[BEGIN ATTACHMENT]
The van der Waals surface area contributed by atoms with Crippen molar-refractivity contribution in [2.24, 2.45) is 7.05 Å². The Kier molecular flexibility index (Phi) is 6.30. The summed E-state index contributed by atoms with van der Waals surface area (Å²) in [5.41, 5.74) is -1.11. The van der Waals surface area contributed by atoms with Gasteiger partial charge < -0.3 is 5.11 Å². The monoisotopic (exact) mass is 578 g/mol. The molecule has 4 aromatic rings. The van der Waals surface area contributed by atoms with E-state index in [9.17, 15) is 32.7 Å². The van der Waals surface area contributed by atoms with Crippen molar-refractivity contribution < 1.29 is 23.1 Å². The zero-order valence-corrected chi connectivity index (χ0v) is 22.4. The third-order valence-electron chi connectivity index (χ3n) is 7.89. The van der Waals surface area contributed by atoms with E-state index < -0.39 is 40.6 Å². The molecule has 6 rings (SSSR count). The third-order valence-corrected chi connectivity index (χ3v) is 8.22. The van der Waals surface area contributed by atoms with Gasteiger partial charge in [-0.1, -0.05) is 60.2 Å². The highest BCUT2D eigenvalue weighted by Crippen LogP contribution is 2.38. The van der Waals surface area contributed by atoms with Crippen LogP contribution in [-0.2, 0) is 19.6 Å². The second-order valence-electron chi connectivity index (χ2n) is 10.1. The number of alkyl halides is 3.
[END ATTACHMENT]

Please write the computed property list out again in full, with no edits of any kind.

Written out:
The van der Waals surface area contributed by atoms with Crippen molar-refractivity contribution in [2.24, 2.45) is 7.05 Å². The Kier molecular flexibility index (Phi) is 6.30. The summed E-state index contributed by atoms with van der Waals surface area (Å²) in [5.41, 5.74) is -1.11. The van der Waals surface area contributed by atoms with Gasteiger partial charge < -0.3 is 5.11 Å². The monoisotopic (exact) mass is 578 g/mol. The molecule has 4 aromatic rings. The van der Waals surface area contributed by atoms with E-state index in [9.17, 15) is 32.7 Å². The van der Waals surface area contributed by atoms with Crippen molar-refractivity contribution < 1.29 is 23.1 Å². The zero-order valence-corrected chi connectivity index (χ0v) is 22.4. The third-order valence-electron chi connectivity index (χ3n) is 7.89. The van der Waals surface area contributed by atoms with E-state index < -0.39 is 40.6 Å². The molecule has 6 rings (SSSR count). The third-order valence-corrected chi connectivity index (χ3v) is 8.22. The van der Waals surface area contributed by atoms with Gasteiger partial charge in [-0.1, -0.05) is 60.2 Å². The highest BCUT2D eigenvalue weighted by Crippen LogP contribution is 2.38. The van der Waals surface area contributed by atoms with Crippen LogP contribution in [-0.2, 0) is 19.6 Å². The second-order valence-electron chi connectivity index (χ2n) is 10.1. The number of alkyl halides is 3.